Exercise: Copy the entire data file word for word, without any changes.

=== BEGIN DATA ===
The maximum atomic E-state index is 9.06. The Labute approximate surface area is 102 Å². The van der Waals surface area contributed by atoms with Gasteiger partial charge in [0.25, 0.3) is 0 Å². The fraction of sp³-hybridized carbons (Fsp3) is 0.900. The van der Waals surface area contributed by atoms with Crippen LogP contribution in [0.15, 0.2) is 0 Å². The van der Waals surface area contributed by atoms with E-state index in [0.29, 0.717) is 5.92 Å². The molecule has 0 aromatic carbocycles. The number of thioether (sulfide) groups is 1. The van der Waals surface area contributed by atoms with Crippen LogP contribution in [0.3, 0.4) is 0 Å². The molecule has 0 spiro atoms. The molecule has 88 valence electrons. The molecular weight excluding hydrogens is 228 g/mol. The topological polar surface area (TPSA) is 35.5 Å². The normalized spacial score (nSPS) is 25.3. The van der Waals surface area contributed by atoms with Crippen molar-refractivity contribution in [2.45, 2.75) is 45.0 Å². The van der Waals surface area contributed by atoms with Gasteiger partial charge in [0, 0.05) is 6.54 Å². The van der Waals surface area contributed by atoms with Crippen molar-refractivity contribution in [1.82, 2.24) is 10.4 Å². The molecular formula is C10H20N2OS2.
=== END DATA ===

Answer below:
The maximum atomic E-state index is 9.06. The Labute approximate surface area is 102 Å². The van der Waals surface area contributed by atoms with Gasteiger partial charge in [0.25, 0.3) is 0 Å². The fraction of sp³-hybridized carbons (Fsp3) is 0.900. The van der Waals surface area contributed by atoms with Crippen LogP contribution in [0.15, 0.2) is 0 Å². The van der Waals surface area contributed by atoms with E-state index in [0.29, 0.717) is 5.92 Å². The molecule has 0 aromatic carbocycles. The number of thioether (sulfide) groups is 1. The van der Waals surface area contributed by atoms with Crippen LogP contribution in [0.3, 0.4) is 0 Å². The molecule has 0 spiro atoms. The molecule has 88 valence electrons. The molecular weight excluding hydrogens is 228 g/mol. The topological polar surface area (TPSA) is 35.5 Å². The normalized spacial score (nSPS) is 25.3. The van der Waals surface area contributed by atoms with Crippen molar-refractivity contribution in [2.45, 2.75) is 45.0 Å². The van der Waals surface area contributed by atoms with Gasteiger partial charge in [0, 0.05) is 6.54 Å². The van der Waals surface area contributed by atoms with Crippen molar-refractivity contribution in [1.82, 2.24) is 10.4 Å². The molecular formula is C10H20N2OS2.